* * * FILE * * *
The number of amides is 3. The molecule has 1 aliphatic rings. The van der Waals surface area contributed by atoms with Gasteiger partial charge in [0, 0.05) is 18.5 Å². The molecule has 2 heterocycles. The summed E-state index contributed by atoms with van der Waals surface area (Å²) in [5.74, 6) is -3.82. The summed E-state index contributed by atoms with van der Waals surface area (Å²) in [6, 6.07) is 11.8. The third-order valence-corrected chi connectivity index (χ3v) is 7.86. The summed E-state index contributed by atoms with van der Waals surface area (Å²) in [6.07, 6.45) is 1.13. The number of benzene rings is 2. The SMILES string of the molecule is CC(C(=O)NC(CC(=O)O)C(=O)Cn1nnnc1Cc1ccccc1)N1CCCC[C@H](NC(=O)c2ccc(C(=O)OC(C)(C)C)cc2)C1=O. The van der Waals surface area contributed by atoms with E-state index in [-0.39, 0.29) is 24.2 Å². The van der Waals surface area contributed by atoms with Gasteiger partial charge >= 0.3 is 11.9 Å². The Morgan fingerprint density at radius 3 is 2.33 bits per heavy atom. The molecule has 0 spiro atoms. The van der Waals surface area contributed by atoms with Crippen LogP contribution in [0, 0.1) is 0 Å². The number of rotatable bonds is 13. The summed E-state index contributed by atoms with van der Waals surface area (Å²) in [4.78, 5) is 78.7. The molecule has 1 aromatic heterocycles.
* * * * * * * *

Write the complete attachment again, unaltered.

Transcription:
The number of amides is 3. The molecule has 1 aliphatic rings. The van der Waals surface area contributed by atoms with Gasteiger partial charge in [0, 0.05) is 18.5 Å². The molecule has 2 heterocycles. The summed E-state index contributed by atoms with van der Waals surface area (Å²) in [5.74, 6) is -3.82. The summed E-state index contributed by atoms with van der Waals surface area (Å²) in [6, 6.07) is 11.8. The third-order valence-corrected chi connectivity index (χ3v) is 7.86. The summed E-state index contributed by atoms with van der Waals surface area (Å²) in [6.07, 6.45) is 1.13. The number of benzene rings is 2. The SMILES string of the molecule is CC(C(=O)NC(CC(=O)O)C(=O)Cn1nnnc1Cc1ccccc1)N1CCCC[C@H](NC(=O)c2ccc(C(=O)OC(C)(C)C)cc2)C1=O. The van der Waals surface area contributed by atoms with E-state index in [-0.39, 0.29) is 24.2 Å². The van der Waals surface area contributed by atoms with Gasteiger partial charge >= 0.3 is 11.9 Å². The Morgan fingerprint density at radius 3 is 2.33 bits per heavy atom. The molecule has 0 spiro atoms. The van der Waals surface area contributed by atoms with Crippen LogP contribution in [0, 0.1) is 0 Å². The number of rotatable bonds is 13. The summed E-state index contributed by atoms with van der Waals surface area (Å²) in [4.78, 5) is 78.7. The molecule has 1 aromatic heterocycles.